SO WHAT is the first thing incoming Bank of England governor Mark Carney has done? An intriguing vignette was provided by the Bank last week when it issued a press notice saying his first “substantive interaction” with the media will be the Inflation Report press conference on 7 August. Please do book early.
Carney, on authoritative accounts, has left behind a Canadian press corps who held him in highest regard. He seems intent on getting off on the right foot here – good media relations being a key tool in his distinctive policy of “forward guidance” which he pioneered in Canada.
He enters the Bank with the highest expectations as a combination of working-class hero, firefighter and action man who simultaneously kept Canadian banks out of trouble while delivering a rate of economic growth that proved the envy of the Western world.
Here is someone who can surely dispel the torpor and policy exhaustion at our own central bank and who can single-handedly break the bonds of the past and energise the Bank and the UK economy into a new era of hope and recovery.
However, I suspect one of Carney’s first and most pressing duties will be to lower these runaway expectations rather than inflate them further. No other governor in the history of the Bank has taken up the role with a greater sense of imminent transformation. Until the era of the raffish Montagu Norman, who held the post for 24 years (1920-1944), a grey train of no fewer than 108 Bank of England governors seldom held the post for more than two years.
They were men of continuity and, above all, stability. They formed a train of deeply conservative, low-profile bookkeepers of the currency and national debt. But even in the 69 years since the Norman era, none of the subsequent eight governors has taken up the post with such an expectation of radical change both in substance and in style.
There are good reasons for Carney to restrain these expectations. First, he may well have a reputation as a champion of loose monetary policy, having been the first major central bank governor to cut interest rates as the storm clouds gathered six years ago. But it is not as if in the UK we have not tested radical action to near exhaustion.
Interest rates have been slashed to their lowest levels for more than a century. The Bank has also engaged in a policy of monetary easing without precedent. It has loosened monetary conditions through a massive £375 billion programme of quantitative easing. Seldom before has the UK central bank bought up more government debt.
It has also collaborated in measures designed to stimulate commercial bank lending to business, and small and medium-sized businesses in particular. Finally, the Bank has stretched its policy of inflation targeting to the extremes of credibility, the 2 per cent inflation target having been breached for most of the past four years. Today, at 2.9 per cent, the inflation rate cannot be allowed to rise much further without undermining public and business confidence in this central pillar of Bank policy.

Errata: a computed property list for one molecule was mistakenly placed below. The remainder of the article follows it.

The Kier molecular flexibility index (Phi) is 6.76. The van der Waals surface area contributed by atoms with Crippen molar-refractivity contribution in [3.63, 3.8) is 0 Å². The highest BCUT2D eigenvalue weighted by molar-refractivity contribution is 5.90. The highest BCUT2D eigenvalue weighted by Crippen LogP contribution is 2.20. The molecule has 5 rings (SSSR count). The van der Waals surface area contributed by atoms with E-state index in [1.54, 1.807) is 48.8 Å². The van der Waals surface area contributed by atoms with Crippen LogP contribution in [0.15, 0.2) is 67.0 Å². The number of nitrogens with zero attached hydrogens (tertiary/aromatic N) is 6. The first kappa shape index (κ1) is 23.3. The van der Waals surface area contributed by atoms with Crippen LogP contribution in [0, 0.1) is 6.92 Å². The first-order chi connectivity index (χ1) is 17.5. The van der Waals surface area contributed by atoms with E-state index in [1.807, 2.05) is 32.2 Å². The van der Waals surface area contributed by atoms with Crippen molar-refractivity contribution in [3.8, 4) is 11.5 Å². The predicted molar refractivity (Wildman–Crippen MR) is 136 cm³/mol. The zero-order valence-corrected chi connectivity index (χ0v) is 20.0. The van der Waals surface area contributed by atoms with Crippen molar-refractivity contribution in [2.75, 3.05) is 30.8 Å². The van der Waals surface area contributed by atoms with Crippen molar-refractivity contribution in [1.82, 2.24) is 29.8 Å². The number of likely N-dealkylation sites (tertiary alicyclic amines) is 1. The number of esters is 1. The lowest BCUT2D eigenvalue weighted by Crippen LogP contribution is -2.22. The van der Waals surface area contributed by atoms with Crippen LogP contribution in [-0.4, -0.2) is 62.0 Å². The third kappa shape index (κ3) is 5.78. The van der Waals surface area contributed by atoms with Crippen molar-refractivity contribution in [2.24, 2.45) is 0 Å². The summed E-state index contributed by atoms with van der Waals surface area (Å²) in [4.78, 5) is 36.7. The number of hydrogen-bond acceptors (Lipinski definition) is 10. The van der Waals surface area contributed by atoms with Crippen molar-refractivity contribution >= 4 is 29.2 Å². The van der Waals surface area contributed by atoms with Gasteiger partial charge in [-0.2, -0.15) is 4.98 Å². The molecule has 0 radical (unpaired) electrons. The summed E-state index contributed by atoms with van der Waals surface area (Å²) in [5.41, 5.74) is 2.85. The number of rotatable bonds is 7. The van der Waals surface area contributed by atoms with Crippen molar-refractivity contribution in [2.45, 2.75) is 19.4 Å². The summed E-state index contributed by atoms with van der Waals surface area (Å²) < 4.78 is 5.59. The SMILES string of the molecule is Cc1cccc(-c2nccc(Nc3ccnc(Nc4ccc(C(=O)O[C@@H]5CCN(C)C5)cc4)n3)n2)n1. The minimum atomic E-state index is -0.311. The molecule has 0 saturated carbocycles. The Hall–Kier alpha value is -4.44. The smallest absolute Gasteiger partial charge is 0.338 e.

The air of policy exhaustion around The Old Lady is there for a reason. It has already pulled every lever available to it in a period of radical monetary activism without precedent.
Nor is it the case that Carney will enjoy the same freedom he enjoyed as governor of the Central Bank of Canada. He was not burdened with an independent-minded interest rate-setting Monetary Policy Committee making decisions on a monthly basis by majority vote. Nor did he have to concern himself with published minutes summarising the arguments and showing which way each member voted. Things are different here.
Former Chancellor Alistair Darling, remarking on the Bank governorship of Sir Mervyn King, famously likened it to the rule of the Sun King, implying that he enjoyed unfettered power. How King would have smiled at that. He does not enjoy such rule over the MPC. Its members have proved themselves over the years to be wayward in their opinions to the point of bloody-mindedness. Chancellor-recommended appointees in the past have ranged from the arch Keynesian David Blanchflower to the utterly unpredictable Willem Buiter.
In recent months, no fewer than six members have regularly turned down King’s pleadings for an additional £25 billion burst of quantitative easing. They have even expressed scepticism over the “forward guidance” approach under which the Bank would commit to holding rates for a period into the future. That, say some, is not at all a good idea and may leave the governor a hostage to fortune. So a major task for Carney in the months ahead will be to persuade this box of frogs of his policy recommendations, and even if he is unsuccessful in this, to sell and promote the Bank’s policies to a weary and sceptical public.
A further burst of quantitative easing now looks questionable given the (albeit glacial) signs of economic upturn and a strengthening housing market, leading to fears that in some areas we are stoking a new house price bubble – a big concern in Canada. Cynics say Carney has got out in the nick of time.
In addition to all this, Carney now finds himself in charge of bank regulation and supervision. Does he feel that bank capital reserve requirements are too strict or too lenient? Should the banks be broken up into “good” and “bad” banks? How soon should the stricken banks Lloyds Banking Group and RBS be returned to private ownership?
The open, approachable charm of Mr Carney may mark a huge and welcome change. Bring it on. But don’t expect the magnitude of our problems to shrink before this Canadian charmer.